Topic and Frame of Analysis
William Trevor published these twelve short stories under the uniting heading of ‘After Rain’. There is more to this term than the aspect of weather, or even the atmosphere after rain described in the title story (VI 92, 94). For Trevor, the term catches a brief moment between rain and the reemerging, scourging sun. Being genuinely interested in human relations, he takes this moment onto a metaphorical level, describing a short moment of grace. This can mean a sudden understanding of one’s own psyche or the forces governing one’s relationships. Trevor tries to catch a glimpse of those instances in people’s lives when they have a chance to change the tracks of the daily grind, or at least have a sudden clear vision of their clouded, yet encumbering problems. Because the author is not a man of grand words or of grand characters, it would be inappropriate to speak of ‘epiphany’ in Joycean terms or of ‘salvation’ in a religious manner. Nevertheless, a certain solemnity pervades the stories, not necessarily in direct religious terms, but in the combination of esthetic writing, colorful descriptions of landscape and characters and in a humble approach to life as such. Trevor’s interest is in the ordinary, somewhat twisted characters, in their struggle to make sense of their lives – and this is what makes him a humanistic writer.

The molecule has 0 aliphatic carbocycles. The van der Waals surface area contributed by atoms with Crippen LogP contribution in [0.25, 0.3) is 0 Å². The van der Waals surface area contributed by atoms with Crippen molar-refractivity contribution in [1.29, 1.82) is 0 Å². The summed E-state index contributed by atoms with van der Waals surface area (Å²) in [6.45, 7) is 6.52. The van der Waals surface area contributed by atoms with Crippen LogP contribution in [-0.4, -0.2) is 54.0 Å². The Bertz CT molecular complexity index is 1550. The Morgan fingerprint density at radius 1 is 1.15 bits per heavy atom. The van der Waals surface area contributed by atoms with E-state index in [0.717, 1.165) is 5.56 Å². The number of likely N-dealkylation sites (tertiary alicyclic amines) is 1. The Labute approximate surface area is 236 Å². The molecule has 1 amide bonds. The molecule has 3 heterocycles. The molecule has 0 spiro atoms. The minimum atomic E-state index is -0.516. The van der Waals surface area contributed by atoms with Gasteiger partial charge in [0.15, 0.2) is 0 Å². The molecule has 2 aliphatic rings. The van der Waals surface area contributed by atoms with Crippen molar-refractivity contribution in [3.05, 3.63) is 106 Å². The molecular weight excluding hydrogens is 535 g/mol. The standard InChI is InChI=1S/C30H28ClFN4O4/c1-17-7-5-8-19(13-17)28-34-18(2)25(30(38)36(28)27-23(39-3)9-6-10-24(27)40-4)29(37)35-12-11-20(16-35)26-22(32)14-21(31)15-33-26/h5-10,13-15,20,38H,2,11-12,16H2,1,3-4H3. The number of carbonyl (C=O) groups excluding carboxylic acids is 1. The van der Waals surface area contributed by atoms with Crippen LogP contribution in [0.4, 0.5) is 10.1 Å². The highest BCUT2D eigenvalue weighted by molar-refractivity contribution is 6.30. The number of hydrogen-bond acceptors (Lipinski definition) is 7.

This is the frame for all of the twelve short stories in this collection. Yet each is a self-contained story with different characters, different relationships, and settings. Accordingly, the theme of ‘after rain’, a potential moment of relieving consciousness, comes in variations, adapted to the texture of life it encounters. It is in this sense that I will try to present (most of) the short stories.
Resolution: After Rain – A Friendship